The great annual migration of wildebeest and zebra started this month, and the spectacular event is being shared with tourists from around the world. This time last year Kenya was still in lockdown in response to the COVID-19 pandemic. This is a much-needed foreign income generator for Kenya and the Mara.
An entry from the July Greatest Maasai Mara photo competition by Vijay Harinathan.
The MEP intelligence unit alongside Kenya Wildlife Service (KWS) was involved in a sting operation that resulted in the arrest of two suspects and seizure of 15.8 kg of ivory. On July 26, in the Mabera area, near the Tanzania border the joint team arrested two suspects along with the seized ivory.
On July 19, the MEP / Sheldrick Wildlife Trust (SWT) Mau De-Snaring Unit during their routine patrol of the Mau Forest discovered a temporary camp inside the forest. They arrested two suspects that were illegally logging and making charcoal. In addition, their camp contained 10 snares intended for bushmeat poaching as well as spears and axes. Just a few days after this bust, this team also confiscated 22 snares from the Mau Forest in the Kericho area.
In total, in July, MEP rangers alongside government partners arrested two bushmeat poaching suspects, confiscated 2 kg of bushmeat and removed 34 snares. They also arrested 11 habitat destruction suspects, recovered one power saw, destroyed 18 kilns and confiscated 14 charcoal sacks, 598 posts and 375 pieces of timber.
Elephants residing in the Mau Forest were recently crop raiding potato farms bordering the forest. A herd of 50, which included the formerly collared elephant Max, were raiding nearby potato farms and the MEP leased helicopter was called in on July 16 to push this herd back into the forest and calm the frustrated community. While on the ground, CEO Marc Goss spoke directly with community members and re-directed one of the SWT Mau De-Snaring Units to the area to provide more protection for their crops. After leaving the conflict area, Marc and a KWS officer patrolled the forest from the air and found fresh logging inside the forest. They followed the trail out of the forest and spotted 13 donkeys taking out timber beams. They landed and relieved the donkeys of their loads and contacted a ground team to follow up with the recovery.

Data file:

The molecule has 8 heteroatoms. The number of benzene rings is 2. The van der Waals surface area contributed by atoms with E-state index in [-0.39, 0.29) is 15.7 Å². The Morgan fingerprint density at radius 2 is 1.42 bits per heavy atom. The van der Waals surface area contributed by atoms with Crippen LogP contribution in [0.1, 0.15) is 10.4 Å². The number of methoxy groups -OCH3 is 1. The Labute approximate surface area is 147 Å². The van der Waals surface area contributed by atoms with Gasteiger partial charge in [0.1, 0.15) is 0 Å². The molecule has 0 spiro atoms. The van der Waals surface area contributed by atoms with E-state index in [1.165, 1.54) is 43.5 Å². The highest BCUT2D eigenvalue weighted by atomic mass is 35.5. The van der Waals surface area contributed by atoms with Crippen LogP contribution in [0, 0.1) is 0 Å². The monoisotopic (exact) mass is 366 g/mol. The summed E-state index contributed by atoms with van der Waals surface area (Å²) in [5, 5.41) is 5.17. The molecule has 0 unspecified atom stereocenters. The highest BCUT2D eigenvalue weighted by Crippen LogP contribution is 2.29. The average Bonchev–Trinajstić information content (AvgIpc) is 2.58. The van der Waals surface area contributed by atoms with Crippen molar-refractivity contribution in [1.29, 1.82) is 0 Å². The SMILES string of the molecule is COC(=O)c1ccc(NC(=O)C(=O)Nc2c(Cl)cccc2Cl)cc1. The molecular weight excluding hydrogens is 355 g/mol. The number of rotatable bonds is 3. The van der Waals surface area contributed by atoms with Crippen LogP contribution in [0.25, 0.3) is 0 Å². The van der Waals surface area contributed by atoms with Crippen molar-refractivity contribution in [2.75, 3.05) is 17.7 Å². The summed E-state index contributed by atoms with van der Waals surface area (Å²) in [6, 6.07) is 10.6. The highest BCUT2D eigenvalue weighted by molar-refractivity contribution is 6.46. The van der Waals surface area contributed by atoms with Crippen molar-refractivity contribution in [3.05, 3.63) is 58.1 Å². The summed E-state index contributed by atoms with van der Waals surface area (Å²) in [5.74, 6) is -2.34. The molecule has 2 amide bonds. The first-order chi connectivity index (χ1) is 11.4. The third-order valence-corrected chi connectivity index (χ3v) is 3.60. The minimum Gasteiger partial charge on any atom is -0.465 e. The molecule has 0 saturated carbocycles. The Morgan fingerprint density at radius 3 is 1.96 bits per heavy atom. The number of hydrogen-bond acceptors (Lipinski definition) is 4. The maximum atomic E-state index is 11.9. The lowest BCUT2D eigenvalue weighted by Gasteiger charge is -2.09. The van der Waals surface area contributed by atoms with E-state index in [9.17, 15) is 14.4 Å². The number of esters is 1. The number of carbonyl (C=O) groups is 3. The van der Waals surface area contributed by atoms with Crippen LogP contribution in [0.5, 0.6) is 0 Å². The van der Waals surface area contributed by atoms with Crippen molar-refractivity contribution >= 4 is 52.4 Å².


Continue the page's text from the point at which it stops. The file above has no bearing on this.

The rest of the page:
There were six total conflict incidents mitigated in July.
The MEP Research Department received another grant from the Esri Conservation Programme for ArcGIS Online and desktop software. We really appreciate the support MEP has received from Esri to date. In July, MEP’s fence team logged another 256 km of fencing, 63 km of which are now de-fenced areas. MEP’s long-term monitoring (LTM) team is using ElephantBook to catalogue the 2,500 elephants that inhabit the Mara. So far, they’ve recorded 250 individuals across 410 sightings within Mara North, Lemek and Naibosho conservancies. A conference paper was also published, ElephantBook: A Semi-Automated Human-in-the-Loop System for Elephant Re-Identification, about the ElephantBook platform.
The Mara Elephant Project LTM team along with Conservation Officer Wilson Sairowua spotted collared elephant Kiambi on July 10 in Olkinyei Conservancy while out monitoring elephants in the field.
Fred was spotted on July 7 by a MEP ranger unit while on patrol. Then, later in the month, on July 13, collared elephant Kegol was monitored grazing peacefully inside a conservancy.
The 2020 Annual Report was released on July 9 highlighting MEP’s work last year. We celebrated World Ranger Dayand appreciated everyone’s support for our rangers. We received more items from our Amazon Wish List in support of MEP’s rangers and research department. Thank you to all of the donors who sent essentials. We had 21 entries in the Greatest Maasai Mara photo competition. Thank you to all of the photographers for supporting MEP.
Finally, we wanted to end this month with an update. In November 2017, Seema was thrown by an elephant while out tending to her family’s cattle; she was only 6 years old at the time. MEP rangers were first on the scene to administer first aid and move the herd of elephants away from the community. The MEP leased helicopter was called in to airlift Seema to Tenwek Hospital where she made a full recovery. MEP also started paying for her school fees at boarding school as well as her books and uniform to ensure Seema is fully stocked for school every year. Wilson goes back regularly to see Seema at the start of every school year to give her updates on MEP rangers that helped save her. Seema is excited to be back at school in 2021 after such a tough year last year.